The Dreamliner: The End of Innovation?

Boeing’s 787 Dreamliner finally made its first commercial flight on October 27, 2011. This flight had been highly anticipated, as the 787 is the first airliner to be made largely of composite materials, for significant weight reduction. Less weight means less fuel used (20% less, according to Boeing), which is a huge reason why close to 800 orders for this innovative aircraft have been placed.

First Dreamliner flight (ANA photo)

The 787 has been in development for about eight years. At the time of its first delivery – to All Nippon Airways, at the end of September – the 787 was three years overdue. Countless project delays have already cost Boeing billions of dollars, according to industry estimates.

When Dreamliner development began, the economic outlook was considerably brighter than it is now. The outlook for commercial aviation in 2012-2014 is mixed, On the other hand, think what might’ve been if Boeing had delivered the plane on time…just as the US housing bubble burst, which pushed the US (and, ultimately, the world) into recession.

Boeing claims orders for the 787 are still strong, though they have been hit with a sizeable number of cancellations recently. But regardless of the outcome – which I truly hope is a positive one, for all concerned – I have three questions about this massive undertaking:

  • Was it worth the wait?
  • Could Boeing have done a better job of controlling its outsourcers?
  • Will Boeing’s experience put a damper on innovation?


In the mind of someone on the first flight, between Tokyo and Hong Kong, it was worth around $34,000 US to be witness to such an historic occasion. Charity auctions aside, everyone on the ANA flight who was asked expressed their delight with the cabin, from the much larger windows to the increased headroom to the level of comfort in all sections.

I’m doubtful that sense of euphoria will carry over to subsequent flights. From this moment forward, Boeing will start ramping up production, hoping they can meet their goal of 10 planes per month before the end of 2013. This will not be an easy goal, considering they have outsourced most of the production, some of it beyond US borders. Where many manufacturers are looking to make their processes “lean“, Boeing seems to have headed in the other direction.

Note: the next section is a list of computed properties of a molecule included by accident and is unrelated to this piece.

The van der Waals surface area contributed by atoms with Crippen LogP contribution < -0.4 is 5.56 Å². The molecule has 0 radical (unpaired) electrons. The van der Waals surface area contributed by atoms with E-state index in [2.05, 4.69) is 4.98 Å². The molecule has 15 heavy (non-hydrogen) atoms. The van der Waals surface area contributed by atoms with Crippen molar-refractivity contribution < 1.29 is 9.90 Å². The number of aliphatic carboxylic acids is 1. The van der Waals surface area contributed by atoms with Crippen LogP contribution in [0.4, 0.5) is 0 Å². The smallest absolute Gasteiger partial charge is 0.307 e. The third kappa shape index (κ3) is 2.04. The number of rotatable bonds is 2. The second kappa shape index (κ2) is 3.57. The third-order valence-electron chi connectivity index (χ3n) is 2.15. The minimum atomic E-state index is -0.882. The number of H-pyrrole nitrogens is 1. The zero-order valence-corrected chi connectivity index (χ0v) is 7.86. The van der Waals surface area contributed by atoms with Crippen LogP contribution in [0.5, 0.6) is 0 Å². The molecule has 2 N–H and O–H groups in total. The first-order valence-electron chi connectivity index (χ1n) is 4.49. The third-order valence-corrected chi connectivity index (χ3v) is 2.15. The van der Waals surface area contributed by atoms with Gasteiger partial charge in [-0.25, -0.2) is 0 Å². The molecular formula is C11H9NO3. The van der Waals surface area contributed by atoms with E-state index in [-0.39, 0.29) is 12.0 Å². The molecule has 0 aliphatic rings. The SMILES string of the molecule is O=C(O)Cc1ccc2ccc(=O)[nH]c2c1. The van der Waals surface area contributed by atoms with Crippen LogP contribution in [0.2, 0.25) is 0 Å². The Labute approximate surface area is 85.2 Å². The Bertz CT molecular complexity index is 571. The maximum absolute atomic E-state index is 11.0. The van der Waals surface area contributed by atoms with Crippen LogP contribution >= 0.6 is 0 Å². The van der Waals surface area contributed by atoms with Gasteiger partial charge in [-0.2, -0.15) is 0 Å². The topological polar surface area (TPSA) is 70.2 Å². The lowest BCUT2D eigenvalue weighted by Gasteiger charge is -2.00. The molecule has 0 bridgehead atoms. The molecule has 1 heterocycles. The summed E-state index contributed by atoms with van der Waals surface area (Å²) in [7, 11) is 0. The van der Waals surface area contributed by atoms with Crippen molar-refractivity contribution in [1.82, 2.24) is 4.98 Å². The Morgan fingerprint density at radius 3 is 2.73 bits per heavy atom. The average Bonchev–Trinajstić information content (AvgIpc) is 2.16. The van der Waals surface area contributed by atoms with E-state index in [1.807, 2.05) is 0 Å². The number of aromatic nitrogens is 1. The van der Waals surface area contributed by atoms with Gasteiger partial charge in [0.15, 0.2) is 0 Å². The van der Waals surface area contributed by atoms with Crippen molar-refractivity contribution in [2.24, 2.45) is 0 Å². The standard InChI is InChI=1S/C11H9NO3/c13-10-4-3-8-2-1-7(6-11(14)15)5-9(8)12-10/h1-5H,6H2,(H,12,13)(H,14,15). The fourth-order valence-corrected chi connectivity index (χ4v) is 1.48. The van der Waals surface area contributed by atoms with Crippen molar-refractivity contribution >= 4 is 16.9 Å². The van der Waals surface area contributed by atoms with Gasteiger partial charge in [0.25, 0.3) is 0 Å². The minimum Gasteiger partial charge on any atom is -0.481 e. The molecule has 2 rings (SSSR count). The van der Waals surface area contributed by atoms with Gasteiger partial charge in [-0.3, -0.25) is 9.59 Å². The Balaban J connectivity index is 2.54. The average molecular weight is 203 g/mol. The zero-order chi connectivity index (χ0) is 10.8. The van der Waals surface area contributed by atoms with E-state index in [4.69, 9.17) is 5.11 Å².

In aircraft manufacturing, safety and quality are equally important. Manufacturing processes have to be tightly controlled by the prime contractor and all subcontractors. Moreover, the prime contractor bears the ultimate responsibility for all quality and safety issues, according to AS9100 and various airplane safety regulations.

Any manufacturer can exercise much greater control of processes when they are all under one roof, as opposed to being spread out across two or more facilities. Given that it’s not just several facilities but several countries (including Japan, Italy, South Korea, France, Sweden, India, and the USA) involved in 787 production, the degree of difficulty of ensuring complete process control seems enormous. And with the work being spread out across several continents, it’s really, really hard to believe anyone could call Boeing’s production of the 787 “lean production” with a straight face. Quality control is an ongoing concern, also. Maybe the extent of the outsourcing should’ve given Boeing pause for thought.


Most innovation takes place on a small scale. It’s easier to control the innovation process when it starts and remains small, it’s less expensive to think and operate small, and one of the keys to product quality (defined in ISO 9001) is incremental and continual improvement. The Dreamliner project was never small, and there is a lesson there that other companies should keep with them always. The level, degree, and scope of innovation must be mirrored in the project planning and design.

Fewer companies innovating? I hope not.


  1. Gates, Dominic, “Boeing Celebrates 787 Delivery as Program’s Costs Top $32 Billion”, Seattle Times, 25 Sept 2011 –
  2. Hiltzik, Michael, “787 Dreamliner Teaches Boeing Costly Lesson on Outsourcing”, Los Angeles Times, 15 February 2011 –
  3. Isidore, Chris, “Worth the Wait: Boeing 787 a Hit with First Passengers”, CNN-Money Online, 27 Oct 2011 –
  4. Kim, Jack, and Yan, Fang, “Boeing Sees More Cancellations; Still Upbeat”, Reuters, 18 Oct 2011 –
  5. Peterson, Kyle, “Long-Delayed Boeing Dreamliner Ready for Prime Time”, Reuters, 23 Sept 2011 –,0,5040322.story

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